Sending Children to Day Camp During COVID-19

Important facts to consider besides how much fun they’ll have in the sun

While Gov. Larry Hogan has given the green light for day camps to be open, parents are still grappling with a difficult decision: whether it is safe to send their child during the COVID-19 pandemic.

Cynthia Roldan, M.D., medical director of Carroll Hospital’s Pediatrics Department, says this is a difficult decision that requires many factors to consider.

The following are some important factors to weigh:

Does your child understand the importance of consistent hand-washing? “Hand-washing is the most important way to prevent infection,” says Dr. Roldan. “If it becomes a part of the child’s regular life at home, it’s going to be easier to get them to do it at camp.”

Does your child or any household member have pre-existing conditions? If your child has a pre-existing condition, such as diabetes or asthma, he or she may be at a higher risk of contracting a severe illness from COVID-19. And, if a child is asymptomatic, he or she could put a family member with a pre-existing condition at risk as well. “Parents have to consider their own family’s risk. It’s not just the risk to the child,” says Dr. Roldan.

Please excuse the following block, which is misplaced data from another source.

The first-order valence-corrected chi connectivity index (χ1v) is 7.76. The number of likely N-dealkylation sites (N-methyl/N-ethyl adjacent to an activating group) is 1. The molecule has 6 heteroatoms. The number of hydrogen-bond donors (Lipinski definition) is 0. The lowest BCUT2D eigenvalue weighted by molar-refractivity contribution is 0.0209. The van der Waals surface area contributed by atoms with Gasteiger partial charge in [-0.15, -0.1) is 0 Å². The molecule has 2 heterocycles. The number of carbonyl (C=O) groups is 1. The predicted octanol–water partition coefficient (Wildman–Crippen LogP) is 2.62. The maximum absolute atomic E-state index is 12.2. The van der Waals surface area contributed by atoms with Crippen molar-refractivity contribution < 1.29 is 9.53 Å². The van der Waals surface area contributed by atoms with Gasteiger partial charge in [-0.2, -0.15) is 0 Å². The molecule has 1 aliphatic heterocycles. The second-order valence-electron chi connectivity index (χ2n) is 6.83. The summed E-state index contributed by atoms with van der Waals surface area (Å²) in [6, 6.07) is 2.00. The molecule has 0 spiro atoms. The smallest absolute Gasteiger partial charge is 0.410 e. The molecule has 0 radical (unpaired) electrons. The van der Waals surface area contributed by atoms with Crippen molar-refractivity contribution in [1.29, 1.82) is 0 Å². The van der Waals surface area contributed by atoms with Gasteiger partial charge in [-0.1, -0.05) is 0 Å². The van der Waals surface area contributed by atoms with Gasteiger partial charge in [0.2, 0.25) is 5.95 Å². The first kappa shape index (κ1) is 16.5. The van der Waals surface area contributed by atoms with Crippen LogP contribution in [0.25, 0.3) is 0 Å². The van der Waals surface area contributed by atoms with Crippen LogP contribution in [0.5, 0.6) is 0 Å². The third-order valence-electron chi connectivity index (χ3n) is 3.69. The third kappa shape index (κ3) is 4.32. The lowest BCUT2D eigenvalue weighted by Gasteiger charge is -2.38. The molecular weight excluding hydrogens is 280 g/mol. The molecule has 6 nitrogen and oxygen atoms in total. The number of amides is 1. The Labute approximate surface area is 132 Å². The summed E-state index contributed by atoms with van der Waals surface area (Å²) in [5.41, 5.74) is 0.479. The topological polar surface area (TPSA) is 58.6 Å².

Will your child wear a face mask? For children, wearing a mask comes with challenges. “It may be too much to expect a young child to wear a face mask all of the time. The staff will do their best to encourage that, but it’s difficult to do,” she says.

Will the facility ensure children practice social distancing? Everyone is supposed to maintain a distance of at least six feet apart and limit gatherings to less than 10 people.

Are camps disinfecting common areas or surfaces regularly? Doing this will not only kill germs but also limit the spread of infection. “Kids are constantly touching everything. If something is infected with COVID-19 and they then put their hands to their nose, face, mouth or eyes, that’s how the infection spreads,” Dr. Roldan says.

Outdoor play and activities are especially important for children, says Dr. Roldan. Parents must research, ask questions and weigh the risks before they register their children.

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